This hypothesis seems to find confirmation in his later life and work. In fact, in older age, he suffered from a paresis in his right arm, and although his production continued to flourish, it was mainly composed of sketches and drawings rather than paintings.4 The origin of his paresis is still unclear, but it might have been due to a stroke, to Dupuytren’s contracture, to an ulnar nerve palsy, or to focal dystonia.
Jacopino del Conte, Portrait of Michelangelo Buonarroti, 1535, Casa Buonarroti Museum, Florence, Italy.
Leonardo da Vinci, Atlantic Code (Codex Atlanticus), f. 1058 verso, 1487-1490, Veneranda Biblioteca Ambrosiana, Milan, Italy.
Vincent van Gogh: Buttons and Brushes for a Left-Handed Man
In recent years, the art historian Svend Erik Hendriksen analyzed Vincent van Gogh’s oeuvre. He observed that Van Gogh (1853–1890) was always very careful with reversing his paintings, i.e. most likely painted using a mirror, and he only used to do it on self-portraits. Some very famous ones, one in particular from 1889, seem to suggest that the painter actually was left-handed.5
In this and other works, palettes and brushes are in his right hand, leading to the logical deduction that he worked using his left hand. Moreover, it was and still is traditional that men’s jacket buttons are fixed on the right side of the garment. In these works, they are on the left side, strengthening the hypothesis of reverse portraits and therefore of his left-handedness.
The Photos of Paul Klee & Maurits Cornelis Escher
Paul Klee (1879–1940) and Maurits Cornelis Escher (1898–1972) lived in the era of photography, so in addition to written documents about their hand preference, we can visual proof of their left-handedness.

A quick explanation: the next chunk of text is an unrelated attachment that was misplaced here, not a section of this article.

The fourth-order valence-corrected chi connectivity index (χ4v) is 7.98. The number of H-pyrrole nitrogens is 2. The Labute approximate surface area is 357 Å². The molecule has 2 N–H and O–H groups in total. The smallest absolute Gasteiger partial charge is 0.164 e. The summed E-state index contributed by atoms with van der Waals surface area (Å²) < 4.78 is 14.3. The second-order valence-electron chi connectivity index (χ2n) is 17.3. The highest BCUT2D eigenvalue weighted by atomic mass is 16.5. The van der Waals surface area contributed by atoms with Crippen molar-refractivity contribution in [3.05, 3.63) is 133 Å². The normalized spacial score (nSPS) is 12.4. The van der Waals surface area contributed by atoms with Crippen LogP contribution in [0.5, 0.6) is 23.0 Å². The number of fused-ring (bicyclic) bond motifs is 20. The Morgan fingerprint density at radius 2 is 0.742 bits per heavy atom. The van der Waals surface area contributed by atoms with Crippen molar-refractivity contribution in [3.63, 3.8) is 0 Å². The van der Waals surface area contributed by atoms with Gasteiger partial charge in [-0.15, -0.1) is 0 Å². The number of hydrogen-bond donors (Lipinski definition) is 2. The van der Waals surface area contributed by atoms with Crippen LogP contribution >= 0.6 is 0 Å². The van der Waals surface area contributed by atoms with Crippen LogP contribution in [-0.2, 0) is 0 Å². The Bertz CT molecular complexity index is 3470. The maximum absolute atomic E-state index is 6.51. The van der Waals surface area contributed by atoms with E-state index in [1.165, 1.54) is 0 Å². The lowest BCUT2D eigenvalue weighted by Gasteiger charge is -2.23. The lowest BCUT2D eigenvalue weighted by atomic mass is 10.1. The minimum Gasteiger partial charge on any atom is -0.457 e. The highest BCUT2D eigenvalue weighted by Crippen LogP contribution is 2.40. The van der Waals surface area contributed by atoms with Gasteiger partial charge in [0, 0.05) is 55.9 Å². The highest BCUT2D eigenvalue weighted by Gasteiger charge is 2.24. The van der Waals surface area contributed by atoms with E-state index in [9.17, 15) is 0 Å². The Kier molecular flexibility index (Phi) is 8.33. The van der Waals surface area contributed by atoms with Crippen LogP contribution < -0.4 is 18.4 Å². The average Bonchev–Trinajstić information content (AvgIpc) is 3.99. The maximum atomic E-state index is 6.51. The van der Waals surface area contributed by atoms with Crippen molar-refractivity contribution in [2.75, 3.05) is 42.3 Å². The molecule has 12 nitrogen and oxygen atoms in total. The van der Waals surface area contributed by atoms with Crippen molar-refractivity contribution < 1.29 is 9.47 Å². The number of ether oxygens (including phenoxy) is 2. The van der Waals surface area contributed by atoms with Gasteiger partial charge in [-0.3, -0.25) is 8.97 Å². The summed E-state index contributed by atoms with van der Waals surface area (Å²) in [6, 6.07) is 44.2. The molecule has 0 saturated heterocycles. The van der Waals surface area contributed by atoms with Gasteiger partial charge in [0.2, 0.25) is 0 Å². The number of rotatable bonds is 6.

A very famous photo of Paul Klee clearly shows him painting with his left hand, while realizing one of his iconic works with vibrant colors and child-like shapes. In the same way, an exemplary photo of M. C. Escher represents him while working in his atelier using his left-hand, creating one of his masterpieces which indissolubly linked mathematics and art.
Felix Klee, Paul Klee in His Studio, Summer 1939, Zentrum Paul Klee, Bern, Donation Family Klee. © Klee-Nachlassverwaltung, Bern.
Pedro Ribeiro Simões from Lisboa, Portugal, The Artist [Maurits Cornelelius Escher] Working at His Atelier, first half of the 20th century, Museu de Arte Popular, Lisbon, Portugal.
Beethoven, Mozart, and Bach: Who Was the “Most” Left-Handed?
We can go further and consider not only visual artists but also musicians. In a way, the spatial skills of left-handers can even be expressed through music.
Three of the masters of music may have been left-handers. A biographer of Ludwig van Beethoven (1770–1827), Anton Schindler, wrote about his left-handedness after seeing him hold his quill in his left hand while working on his compositions. However, in many paintings, the master is holding his quill in his right. He seems the less probable candidate to be a left-handed musician, but we have neither confirmation one way nor the other.
As far as it concerns Wolfgang Amadeus Mozart (1756–1791), different opinions can be found. Some researchers believe he was purely left-handed, while other authors thought that he was rather ambidextrous. Some believe this latter hypothesis could even strengthen the idea of Mozart’s natural propensity to use his left hand. In fact, as mentioned above, at that time people generally ‘corrected’ all left-handers. Therefore, Mozart could have been forced to use his right hand too, developing an incredible ability on the one hand from natural skills, and on the other from forced exercise.
Finally, also Carl Philipp Emanuel Bach (1714–1788), a son of the famous composer Johann Sebastian Bach, could likely be left-handed. In a letter from the father to the son, Carl received advice “to work on his right hand more, so it could match his left”. This explicit reference allowed many historians to believe in his left-handedness.